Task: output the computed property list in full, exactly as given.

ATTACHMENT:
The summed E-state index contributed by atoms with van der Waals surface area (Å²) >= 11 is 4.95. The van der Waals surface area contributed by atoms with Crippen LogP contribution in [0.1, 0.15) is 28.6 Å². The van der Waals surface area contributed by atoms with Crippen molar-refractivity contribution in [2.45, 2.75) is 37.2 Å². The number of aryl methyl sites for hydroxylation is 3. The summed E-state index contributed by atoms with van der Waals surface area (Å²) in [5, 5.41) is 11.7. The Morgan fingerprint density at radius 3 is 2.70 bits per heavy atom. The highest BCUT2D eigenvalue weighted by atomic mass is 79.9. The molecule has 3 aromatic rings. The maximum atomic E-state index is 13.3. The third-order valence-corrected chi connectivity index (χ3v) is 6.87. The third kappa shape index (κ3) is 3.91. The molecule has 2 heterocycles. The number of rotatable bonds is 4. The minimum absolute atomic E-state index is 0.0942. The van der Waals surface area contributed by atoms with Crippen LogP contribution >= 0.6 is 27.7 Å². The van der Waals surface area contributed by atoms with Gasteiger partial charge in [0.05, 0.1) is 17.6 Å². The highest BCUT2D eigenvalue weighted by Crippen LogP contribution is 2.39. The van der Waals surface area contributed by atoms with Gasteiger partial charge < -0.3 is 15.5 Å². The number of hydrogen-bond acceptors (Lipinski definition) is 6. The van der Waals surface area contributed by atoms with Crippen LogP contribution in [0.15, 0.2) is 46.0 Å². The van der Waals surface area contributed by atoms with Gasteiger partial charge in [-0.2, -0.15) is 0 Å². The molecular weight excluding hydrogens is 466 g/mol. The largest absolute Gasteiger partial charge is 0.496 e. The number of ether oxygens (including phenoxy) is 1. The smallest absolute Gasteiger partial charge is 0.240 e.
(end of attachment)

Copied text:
The summed E-state index contributed by atoms with van der Waals surface area (Å²) >= 11 is 4.95. The van der Waals surface area contributed by atoms with Crippen LogP contribution in [0.1, 0.15) is 28.6 Å². The van der Waals surface area contributed by atoms with Crippen molar-refractivity contribution in [2.45, 2.75) is 37.2 Å². The number of aryl methyl sites for hydroxylation is 3. The summed E-state index contributed by atoms with van der Waals surface area (Å²) in [5, 5.41) is 11.7. The Morgan fingerprint density at radius 3 is 2.70 bits per heavy atom. The highest BCUT2D eigenvalue weighted by atomic mass is 79.9. The molecule has 3 aromatic rings. The maximum atomic E-state index is 13.3. The third-order valence-corrected chi connectivity index (χ3v) is 6.87. The third kappa shape index (κ3) is 3.91. The molecule has 2 heterocycles. The number of rotatable bonds is 4. The minimum absolute atomic E-state index is 0.0942. The van der Waals surface area contributed by atoms with Crippen LogP contribution >= 0.6 is 27.7 Å². The van der Waals surface area contributed by atoms with Gasteiger partial charge in [0.05, 0.1) is 17.6 Å². The highest BCUT2D eigenvalue weighted by Crippen LogP contribution is 2.39. The van der Waals surface area contributed by atoms with Gasteiger partial charge < -0.3 is 15.5 Å². The number of hydrogen-bond acceptors (Lipinski definition) is 6. The van der Waals surface area contributed by atoms with Crippen LogP contribution in [0.15, 0.2) is 46.0 Å². The van der Waals surface area contributed by atoms with Gasteiger partial charge in [-0.2, -0.15) is 0 Å². The molecular weight excluding hydrogens is 466 g/mol. The largest absolute Gasteiger partial charge is 0.496 e. The number of ether oxygens (including phenoxy) is 1. The smallest absolute Gasteiger partial charge is 0.240 e.